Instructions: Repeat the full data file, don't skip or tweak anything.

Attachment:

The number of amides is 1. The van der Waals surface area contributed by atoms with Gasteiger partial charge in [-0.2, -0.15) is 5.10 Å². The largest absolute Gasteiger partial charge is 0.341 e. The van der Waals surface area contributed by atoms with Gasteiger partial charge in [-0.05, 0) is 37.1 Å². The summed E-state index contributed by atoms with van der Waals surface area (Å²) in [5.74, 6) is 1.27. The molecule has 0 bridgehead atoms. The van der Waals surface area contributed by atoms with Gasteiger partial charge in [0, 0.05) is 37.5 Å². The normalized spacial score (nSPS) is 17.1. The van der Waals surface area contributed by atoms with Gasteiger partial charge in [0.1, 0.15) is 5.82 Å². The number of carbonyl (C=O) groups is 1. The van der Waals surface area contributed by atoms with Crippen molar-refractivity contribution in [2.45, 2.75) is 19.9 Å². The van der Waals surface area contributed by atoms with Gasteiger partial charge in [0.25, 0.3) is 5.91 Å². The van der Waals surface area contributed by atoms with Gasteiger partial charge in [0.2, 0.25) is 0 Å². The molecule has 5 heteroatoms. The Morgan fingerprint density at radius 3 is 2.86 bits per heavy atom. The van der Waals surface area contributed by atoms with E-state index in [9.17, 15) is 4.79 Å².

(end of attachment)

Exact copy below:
The number of amides is 1. The van der Waals surface area contributed by atoms with Gasteiger partial charge in [-0.2, -0.15) is 5.10 Å². The largest absolute Gasteiger partial charge is 0.341 e. The van der Waals surface area contributed by atoms with Gasteiger partial charge in [-0.05, 0) is 37.1 Å². The summed E-state index contributed by atoms with van der Waals surface area (Å²) in [5.74, 6) is 1.27. The molecule has 0 bridgehead atoms. The van der Waals surface area contributed by atoms with Gasteiger partial charge in [0, 0.05) is 37.5 Å². The normalized spacial score (nSPS) is 17.1. The van der Waals surface area contributed by atoms with Gasteiger partial charge in [0.1, 0.15) is 5.82 Å². The number of carbonyl (C=O) groups is 1. The van der Waals surface area contributed by atoms with Crippen molar-refractivity contribution in [2.45, 2.75) is 19.9 Å². The van der Waals surface area contributed by atoms with Gasteiger partial charge in [0.25, 0.3) is 5.91 Å². The van der Waals surface area contributed by atoms with Gasteiger partial charge in [0.2, 0.25) is 0 Å². The molecule has 5 heteroatoms. The Morgan fingerprint density at radius 3 is 2.86 bits per heavy atom. The van der Waals surface area contributed by atoms with E-state index in [9.17, 15) is 4.79 Å².